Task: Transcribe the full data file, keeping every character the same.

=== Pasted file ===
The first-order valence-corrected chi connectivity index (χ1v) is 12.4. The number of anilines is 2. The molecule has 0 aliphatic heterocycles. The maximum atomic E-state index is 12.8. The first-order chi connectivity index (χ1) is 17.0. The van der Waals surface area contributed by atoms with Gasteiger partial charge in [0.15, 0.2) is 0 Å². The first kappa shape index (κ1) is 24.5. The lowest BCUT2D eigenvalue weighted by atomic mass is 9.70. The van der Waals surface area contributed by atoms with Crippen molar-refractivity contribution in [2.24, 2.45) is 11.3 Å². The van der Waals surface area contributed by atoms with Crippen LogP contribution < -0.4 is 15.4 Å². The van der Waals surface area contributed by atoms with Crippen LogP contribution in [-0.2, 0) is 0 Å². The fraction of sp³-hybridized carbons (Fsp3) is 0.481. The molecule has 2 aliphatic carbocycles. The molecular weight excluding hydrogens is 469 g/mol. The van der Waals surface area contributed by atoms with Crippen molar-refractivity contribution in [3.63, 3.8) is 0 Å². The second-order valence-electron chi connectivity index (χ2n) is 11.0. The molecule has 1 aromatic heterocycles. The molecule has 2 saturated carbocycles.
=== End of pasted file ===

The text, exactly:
The first-order valence-corrected chi connectivity index (χ1v) is 12.4. The number of anilines is 2. The molecule has 0 aliphatic heterocycles. The maximum atomic E-state index is 12.8. The first-order chi connectivity index (χ1) is 17.0. The van der Waals surface area contributed by atoms with Gasteiger partial charge in [0.15, 0.2) is 0 Å². The first kappa shape index (κ1) is 24.5. The lowest BCUT2D eigenvalue weighted by atomic mass is 9.70. The van der Waals surface area contributed by atoms with Crippen molar-refractivity contribution in [2.24, 2.45) is 11.3 Å². The van der Waals surface area contributed by atoms with Crippen LogP contribution < -0.4 is 15.4 Å². The van der Waals surface area contributed by atoms with Crippen LogP contribution in [-0.2, 0) is 0 Å². The fraction of sp³-hybridized carbons (Fsp3) is 0.481. The molecule has 2 aliphatic carbocycles. The molecular weight excluding hydrogens is 469 g/mol. The van der Waals surface area contributed by atoms with Crippen molar-refractivity contribution in [3.63, 3.8) is 0 Å². The second-order valence-electron chi connectivity index (χ2n) is 11.0. The molecule has 1 aromatic heterocycles. The molecule has 2 saturated carbocycles.